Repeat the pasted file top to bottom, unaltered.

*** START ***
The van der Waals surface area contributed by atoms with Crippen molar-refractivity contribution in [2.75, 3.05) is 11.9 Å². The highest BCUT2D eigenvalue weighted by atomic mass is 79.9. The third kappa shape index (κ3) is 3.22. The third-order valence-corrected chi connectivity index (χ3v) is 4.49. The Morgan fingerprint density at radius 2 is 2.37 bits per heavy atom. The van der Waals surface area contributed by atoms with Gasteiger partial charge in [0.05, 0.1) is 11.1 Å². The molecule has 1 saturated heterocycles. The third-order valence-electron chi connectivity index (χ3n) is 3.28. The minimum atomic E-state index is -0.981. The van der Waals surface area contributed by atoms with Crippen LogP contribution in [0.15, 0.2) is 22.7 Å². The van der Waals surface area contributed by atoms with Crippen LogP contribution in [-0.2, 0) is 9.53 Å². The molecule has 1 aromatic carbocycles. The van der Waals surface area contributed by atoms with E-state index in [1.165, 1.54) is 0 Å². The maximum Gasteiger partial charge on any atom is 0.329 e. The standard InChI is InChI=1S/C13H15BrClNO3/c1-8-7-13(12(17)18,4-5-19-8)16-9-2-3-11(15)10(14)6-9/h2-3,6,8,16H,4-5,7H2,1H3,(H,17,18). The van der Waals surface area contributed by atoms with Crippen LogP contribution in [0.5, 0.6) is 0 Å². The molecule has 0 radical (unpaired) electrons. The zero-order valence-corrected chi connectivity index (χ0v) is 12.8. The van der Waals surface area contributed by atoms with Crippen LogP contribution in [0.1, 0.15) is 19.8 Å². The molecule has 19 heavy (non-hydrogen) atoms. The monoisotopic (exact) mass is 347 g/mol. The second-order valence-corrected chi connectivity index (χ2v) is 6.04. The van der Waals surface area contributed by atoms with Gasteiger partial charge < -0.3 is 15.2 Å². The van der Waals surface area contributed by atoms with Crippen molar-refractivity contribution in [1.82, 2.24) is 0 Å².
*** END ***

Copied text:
The van der Waals surface area contributed by atoms with Crippen molar-refractivity contribution in [2.75, 3.05) is 11.9 Å². The highest BCUT2D eigenvalue weighted by atomic mass is 79.9. The third kappa shape index (κ3) is 3.22. The third-order valence-corrected chi connectivity index (χ3v) is 4.49. The Morgan fingerprint density at radius 2 is 2.37 bits per heavy atom. The van der Waals surface area contributed by atoms with Gasteiger partial charge in [0.05, 0.1) is 11.1 Å². The molecule has 1 saturated heterocycles. The third-order valence-electron chi connectivity index (χ3n) is 3.28. The minimum atomic E-state index is -0.981. The van der Waals surface area contributed by atoms with Crippen LogP contribution in [0.15, 0.2) is 22.7 Å². The van der Waals surface area contributed by atoms with Crippen LogP contribution in [-0.2, 0) is 9.53 Å². The molecule has 1 aromatic carbocycles. The van der Waals surface area contributed by atoms with E-state index in [1.165, 1.54) is 0 Å². The maximum Gasteiger partial charge on any atom is 0.329 e. The standard InChI is InChI=1S/C13H15BrClNO3/c1-8-7-13(12(17)18,4-5-19-8)16-9-2-3-11(15)10(14)6-9/h2-3,6,8,16H,4-5,7H2,1H3,(H,17,18). The van der Waals surface area contributed by atoms with Crippen LogP contribution in [0.5, 0.6) is 0 Å². The molecule has 0 radical (unpaired) electrons. The zero-order valence-corrected chi connectivity index (χ0v) is 12.8. The van der Waals surface area contributed by atoms with Crippen LogP contribution in [0.1, 0.15) is 19.8 Å². The molecule has 19 heavy (non-hydrogen) atoms. The monoisotopic (exact) mass is 347 g/mol. The second-order valence-corrected chi connectivity index (χ2v) is 6.04. The van der Waals surface area contributed by atoms with Gasteiger partial charge < -0.3 is 15.2 Å². The van der Waals surface area contributed by atoms with Crippen molar-refractivity contribution in [1.82, 2.24) is 0 Å².